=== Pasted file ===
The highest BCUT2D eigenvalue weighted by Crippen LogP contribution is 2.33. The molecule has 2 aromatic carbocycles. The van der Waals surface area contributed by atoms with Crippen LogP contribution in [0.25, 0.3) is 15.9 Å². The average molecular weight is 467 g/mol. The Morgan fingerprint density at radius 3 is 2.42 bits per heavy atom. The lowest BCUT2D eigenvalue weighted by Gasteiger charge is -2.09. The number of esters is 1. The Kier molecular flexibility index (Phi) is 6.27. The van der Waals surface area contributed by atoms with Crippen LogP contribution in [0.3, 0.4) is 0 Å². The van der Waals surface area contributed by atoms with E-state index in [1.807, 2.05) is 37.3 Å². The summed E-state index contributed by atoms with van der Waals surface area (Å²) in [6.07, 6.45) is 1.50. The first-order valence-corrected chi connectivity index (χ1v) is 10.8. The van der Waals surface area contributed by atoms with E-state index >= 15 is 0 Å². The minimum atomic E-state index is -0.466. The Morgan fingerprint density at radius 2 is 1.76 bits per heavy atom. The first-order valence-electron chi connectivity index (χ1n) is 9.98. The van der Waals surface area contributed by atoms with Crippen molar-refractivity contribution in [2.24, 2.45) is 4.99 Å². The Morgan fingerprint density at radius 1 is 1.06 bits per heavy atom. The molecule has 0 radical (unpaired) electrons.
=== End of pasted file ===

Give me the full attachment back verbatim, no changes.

The highest BCUT2D eigenvalue weighted by Crippen LogP contribution is 2.33. The molecule has 2 aromatic carbocycles. The van der Waals surface area contributed by atoms with Crippen LogP contribution in [0.25, 0.3) is 15.9 Å². The average molecular weight is 467 g/mol. The Morgan fingerprint density at radius 3 is 2.42 bits per heavy atom. The lowest BCUT2D eigenvalue weighted by Gasteiger charge is -2.09. The number of esters is 1. The Kier molecular flexibility index (Phi) is 6.27. The van der Waals surface area contributed by atoms with Crippen LogP contribution in [0.3, 0.4) is 0 Å². The van der Waals surface area contributed by atoms with E-state index in [1.807, 2.05) is 37.3 Å². The summed E-state index contributed by atoms with van der Waals surface area (Å²) in [6.07, 6.45) is 1.50. The first-order valence-corrected chi connectivity index (χ1v) is 10.8. The van der Waals surface area contributed by atoms with E-state index >= 15 is 0 Å². The minimum atomic E-state index is -0.466. The Morgan fingerprint density at radius 2 is 1.76 bits per heavy atom. The first-order valence-electron chi connectivity index (χ1n) is 9.98. The van der Waals surface area contributed by atoms with Crippen molar-refractivity contribution in [2.24, 2.45) is 4.99 Å². The Morgan fingerprint density at radius 1 is 1.06 bits per heavy atom. The molecule has 0 radical (unpaired) electrons.